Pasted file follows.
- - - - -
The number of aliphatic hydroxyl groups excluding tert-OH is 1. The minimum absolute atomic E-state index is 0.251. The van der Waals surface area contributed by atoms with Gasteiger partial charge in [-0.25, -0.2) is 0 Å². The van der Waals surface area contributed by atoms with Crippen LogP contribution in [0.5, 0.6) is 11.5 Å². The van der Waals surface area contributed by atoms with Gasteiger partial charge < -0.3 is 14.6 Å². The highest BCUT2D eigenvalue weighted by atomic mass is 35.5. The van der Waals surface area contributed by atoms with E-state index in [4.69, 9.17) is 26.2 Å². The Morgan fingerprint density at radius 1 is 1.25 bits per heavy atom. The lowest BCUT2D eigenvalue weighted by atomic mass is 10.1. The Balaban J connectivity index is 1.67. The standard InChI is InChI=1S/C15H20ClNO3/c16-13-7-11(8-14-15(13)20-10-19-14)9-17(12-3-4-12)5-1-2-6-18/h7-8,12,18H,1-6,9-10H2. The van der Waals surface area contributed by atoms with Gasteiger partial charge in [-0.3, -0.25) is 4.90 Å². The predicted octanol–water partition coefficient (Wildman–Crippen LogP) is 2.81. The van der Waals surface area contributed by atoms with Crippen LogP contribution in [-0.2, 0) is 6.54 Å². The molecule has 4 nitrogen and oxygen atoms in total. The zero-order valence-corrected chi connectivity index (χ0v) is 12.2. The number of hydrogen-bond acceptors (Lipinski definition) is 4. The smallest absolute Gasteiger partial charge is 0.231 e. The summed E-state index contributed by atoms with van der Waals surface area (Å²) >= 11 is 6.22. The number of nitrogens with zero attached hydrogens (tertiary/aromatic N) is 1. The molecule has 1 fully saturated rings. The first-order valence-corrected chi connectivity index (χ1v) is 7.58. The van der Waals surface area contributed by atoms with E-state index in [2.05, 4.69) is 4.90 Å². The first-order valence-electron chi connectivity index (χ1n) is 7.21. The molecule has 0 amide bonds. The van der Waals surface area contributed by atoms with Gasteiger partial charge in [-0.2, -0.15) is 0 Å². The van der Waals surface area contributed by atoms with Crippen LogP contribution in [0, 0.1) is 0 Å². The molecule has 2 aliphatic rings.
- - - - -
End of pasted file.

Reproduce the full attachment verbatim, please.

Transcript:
The number of aliphatic hydroxyl groups excluding tert-OH is 1. The minimum absolute atomic E-state index is 0.251. The van der Waals surface area contributed by atoms with Gasteiger partial charge in [-0.25, -0.2) is 0 Å². The van der Waals surface area contributed by atoms with Crippen LogP contribution in [0.5, 0.6) is 11.5 Å². The van der Waals surface area contributed by atoms with Gasteiger partial charge < -0.3 is 14.6 Å². The highest BCUT2D eigenvalue weighted by atomic mass is 35.5. The van der Waals surface area contributed by atoms with E-state index in [4.69, 9.17) is 26.2 Å². The Morgan fingerprint density at radius 1 is 1.25 bits per heavy atom. The lowest BCUT2D eigenvalue weighted by atomic mass is 10.1. The Balaban J connectivity index is 1.67. The standard InChI is InChI=1S/C15H20ClNO3/c16-13-7-11(8-14-15(13)20-10-19-14)9-17(12-3-4-12)5-1-2-6-18/h7-8,12,18H,1-6,9-10H2. The van der Waals surface area contributed by atoms with Gasteiger partial charge in [-0.3, -0.25) is 4.90 Å². The predicted octanol–water partition coefficient (Wildman–Crippen LogP) is 2.81. The van der Waals surface area contributed by atoms with Crippen LogP contribution in [-0.2, 0) is 6.54 Å². The molecule has 4 nitrogen and oxygen atoms in total. The zero-order valence-corrected chi connectivity index (χ0v) is 12.2. The number of hydrogen-bond acceptors (Lipinski definition) is 4. The smallest absolute Gasteiger partial charge is 0.231 e. The summed E-state index contributed by atoms with van der Waals surface area (Å²) >= 11 is 6.22. The number of nitrogens with zero attached hydrogens (tertiary/aromatic N) is 1. The molecule has 1 fully saturated rings. The first-order valence-corrected chi connectivity index (χ1v) is 7.58. The van der Waals surface area contributed by atoms with E-state index in [2.05, 4.69) is 4.90 Å². The first-order valence-electron chi connectivity index (χ1n) is 7.21. The molecule has 0 amide bonds. The van der Waals surface area contributed by atoms with Gasteiger partial charge in [-0.2, -0.15) is 0 Å². The van der Waals surface area contributed by atoms with Crippen LogP contribution in [0, 0.1) is 0 Å². The molecule has 2 aliphatic rings.